Privilege, Space and Art at the US-Mexico Border
Markus Heide (Uppsala University)

I will introduce sites at the US-Mexico borderline that provide space for the performance of activities of social privilege, such as tourism, international trade, sports, and the arts. These places, in their distinct ways, create an atmosphere of being removed from the immediate perils and evils of the borderlands: illegal trade and undocumented immigration. At the same time the three places are shaped by the militarization of the U.S.’ Southern border since the 1990s and the post-9/11 security regime: The closed and guarded fence and border patrol agents are visible and mark the places as part of the border blockade. Although the three distinct places contribute to cross-border contacts and exchange, they, as well as their use by border people and visitors, contribute to bordering practices and to normalizing the militarized border. How are forms of mobility constructed in the borderlands? What kind of mobilities are welcome by the border regimes? What kind of hierarchies of mobility do the controlled borderlands create?

Symposium: Seeing Like a Smuggler

In a world with an increasing asymmetrical access to freedom of movement in particular and to unequal access to labour, health care and education in general, those who find themselves in vulnerable conditions, rely on irregular services of accessing these rights. Whether for those migrants and refugees whose possibilities to claim asylum and residence have been drastically shrunk since early 1990s, or for border porters who carry heavy package of goods on their back across borders to earn an income, smuggling has been a social, political and economic endeavour that grows alongside the state and its border politics. Continue reading Symposium: Seeing Like a Smuggler

Managing Animal Movements And Quarantine across The Mediterranean: Outline of a Parallel Border Regime

 Professor Sarah Green (University of Helsinki)

People have designed procedures and techniques to control the movement of living animals and, as importantly, to control the movement and spread of animal diseases, across space for centuries. Yet, while the borders that manage and attempt to control the movement of people have received enormous attention from researchers, including anthropologists, the parallel system that manages the movement of animals appears to be virtually invisible – except when the French President wants to send a horse to the Chinese President; or, occasionally, when animal activists get headlines in their ongoing attempts to prevent the long-distance transportation of livestock; or, more often, when an infectious disease breaks out (foot and mouth, bird influenza, swine flu, BSE, etc). Even when these stories appear in the media, little is said about the border regimes that are supposed to regulate the movement of live animals and attempted control over the spread of their diseases. Continue reading Managing Animal Movements And Quarantine across The Mediterranean: Outline of a Parallel Border Regime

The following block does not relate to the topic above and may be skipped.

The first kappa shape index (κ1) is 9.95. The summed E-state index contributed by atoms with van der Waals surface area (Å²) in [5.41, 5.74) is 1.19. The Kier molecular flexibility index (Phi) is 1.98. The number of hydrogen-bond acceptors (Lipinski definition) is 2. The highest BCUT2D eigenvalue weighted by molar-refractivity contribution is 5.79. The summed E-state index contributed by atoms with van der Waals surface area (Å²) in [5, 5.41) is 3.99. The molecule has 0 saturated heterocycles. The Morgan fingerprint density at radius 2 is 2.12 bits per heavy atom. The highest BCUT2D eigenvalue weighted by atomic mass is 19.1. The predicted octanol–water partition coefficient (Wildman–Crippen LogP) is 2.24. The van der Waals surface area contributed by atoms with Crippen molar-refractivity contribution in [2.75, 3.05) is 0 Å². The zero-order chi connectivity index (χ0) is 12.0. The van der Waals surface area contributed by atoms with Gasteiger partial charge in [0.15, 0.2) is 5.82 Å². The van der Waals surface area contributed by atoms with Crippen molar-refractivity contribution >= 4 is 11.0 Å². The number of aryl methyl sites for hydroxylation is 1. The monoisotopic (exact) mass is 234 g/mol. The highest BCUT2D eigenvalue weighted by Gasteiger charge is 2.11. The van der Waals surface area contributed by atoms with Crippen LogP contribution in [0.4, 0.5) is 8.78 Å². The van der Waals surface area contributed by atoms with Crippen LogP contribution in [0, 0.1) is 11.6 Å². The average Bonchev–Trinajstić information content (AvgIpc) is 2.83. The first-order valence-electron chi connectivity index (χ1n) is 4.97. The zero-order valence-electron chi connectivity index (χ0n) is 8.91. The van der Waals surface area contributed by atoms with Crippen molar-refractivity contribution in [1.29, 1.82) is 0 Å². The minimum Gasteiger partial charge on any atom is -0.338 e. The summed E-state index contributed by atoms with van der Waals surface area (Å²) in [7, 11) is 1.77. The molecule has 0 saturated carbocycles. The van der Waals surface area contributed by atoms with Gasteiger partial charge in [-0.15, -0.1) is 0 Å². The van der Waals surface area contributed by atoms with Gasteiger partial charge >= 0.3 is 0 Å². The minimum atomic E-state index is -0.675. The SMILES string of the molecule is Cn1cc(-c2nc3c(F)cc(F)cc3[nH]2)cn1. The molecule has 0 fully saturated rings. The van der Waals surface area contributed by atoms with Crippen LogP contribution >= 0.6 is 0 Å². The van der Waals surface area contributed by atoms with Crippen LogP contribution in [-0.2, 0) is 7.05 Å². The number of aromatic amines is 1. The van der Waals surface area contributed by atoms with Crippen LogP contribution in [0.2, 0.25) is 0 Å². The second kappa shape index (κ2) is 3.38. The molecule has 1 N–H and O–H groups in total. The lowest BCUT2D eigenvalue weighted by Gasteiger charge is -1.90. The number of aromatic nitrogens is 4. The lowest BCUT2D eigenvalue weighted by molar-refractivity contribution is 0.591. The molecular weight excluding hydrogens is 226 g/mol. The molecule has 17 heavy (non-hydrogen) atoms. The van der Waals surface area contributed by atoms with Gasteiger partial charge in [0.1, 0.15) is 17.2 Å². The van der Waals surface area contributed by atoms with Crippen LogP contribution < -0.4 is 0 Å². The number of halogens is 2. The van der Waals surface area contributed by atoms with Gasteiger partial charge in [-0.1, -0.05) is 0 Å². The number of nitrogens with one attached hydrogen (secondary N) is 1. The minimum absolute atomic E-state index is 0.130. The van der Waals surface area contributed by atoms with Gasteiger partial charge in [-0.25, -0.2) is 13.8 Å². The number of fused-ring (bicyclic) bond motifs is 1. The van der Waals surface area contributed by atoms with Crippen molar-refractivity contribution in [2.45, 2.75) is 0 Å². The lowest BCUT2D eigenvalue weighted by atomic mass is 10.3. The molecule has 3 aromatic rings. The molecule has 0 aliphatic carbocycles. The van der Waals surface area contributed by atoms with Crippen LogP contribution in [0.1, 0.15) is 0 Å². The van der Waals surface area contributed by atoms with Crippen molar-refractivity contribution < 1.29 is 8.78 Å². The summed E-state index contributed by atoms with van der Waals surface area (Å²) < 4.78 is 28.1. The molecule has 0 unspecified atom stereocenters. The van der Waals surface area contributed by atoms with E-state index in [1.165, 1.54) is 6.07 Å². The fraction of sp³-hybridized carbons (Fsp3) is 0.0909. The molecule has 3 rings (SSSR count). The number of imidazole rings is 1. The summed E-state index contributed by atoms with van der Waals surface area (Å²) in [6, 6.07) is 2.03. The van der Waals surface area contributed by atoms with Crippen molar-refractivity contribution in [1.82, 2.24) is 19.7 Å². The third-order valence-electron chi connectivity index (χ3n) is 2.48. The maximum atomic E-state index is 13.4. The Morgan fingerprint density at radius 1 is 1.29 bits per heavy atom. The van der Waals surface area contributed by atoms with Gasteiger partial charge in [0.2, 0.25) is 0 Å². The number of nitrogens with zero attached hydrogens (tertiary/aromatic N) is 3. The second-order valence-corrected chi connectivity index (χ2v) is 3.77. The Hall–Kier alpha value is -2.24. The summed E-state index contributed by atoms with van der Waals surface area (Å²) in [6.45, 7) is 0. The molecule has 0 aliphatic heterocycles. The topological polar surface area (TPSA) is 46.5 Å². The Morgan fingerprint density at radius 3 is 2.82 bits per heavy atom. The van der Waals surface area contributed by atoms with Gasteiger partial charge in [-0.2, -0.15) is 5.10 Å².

Border Methodologies – Panel Session at the 2nd ABS World Conference

10-14 July 2018, Vienna & Budapest

There is an increased interdisciplinary interest in the topic of borders and borderlands. Correspondingly, the field of border studies was growing quite fast in the last years. Despite the increasing number of case studies on different borders across the world and the deepening of theoretical and conceptual thoughts on borders and bordering, there is a significant lack of systematic and comparative reflections on the methodological foundations and consequences of border studies. In our understanding, methodologies link theoretical and empirical accounts as they gather the relationship of epistemological perspectives, choice of research methods and reflections on their scope, reflections on the research process and the role of the researchers, assumptions about the heuristic use of theories, reflections on types of data and their explanatory power etc. Continue reading Border Methodologies – Panel Session at the 2nd ABS World Conference

Crisis of Images

Please pay attention that the time of the event is 17.00-18.30 


Crisis of Images

The figure of refugee is formed by visual representations in the form of abundant images in the press, on TV, in documentaries, cinema, and even in coffee-table books. In some images we see defaced people packed on boats, in others we see de-named faces of suffering men and women. The visual representation visiblizes and invisiblizes them at the same time. What do these images tell us about our fantasies/imagination, the present economy of psychosocial and political (in)visibility? And about the politics of fear shadowing the current European refugee regime of subtle but effective dehumanization? What are the ethical implications? And how the refugee can disrupt this regime of representation and stop being seen as “problem people”? These questions and other related questions will be discussed by scholars, artists, and filmmakers.

Continue reading Crisis of Images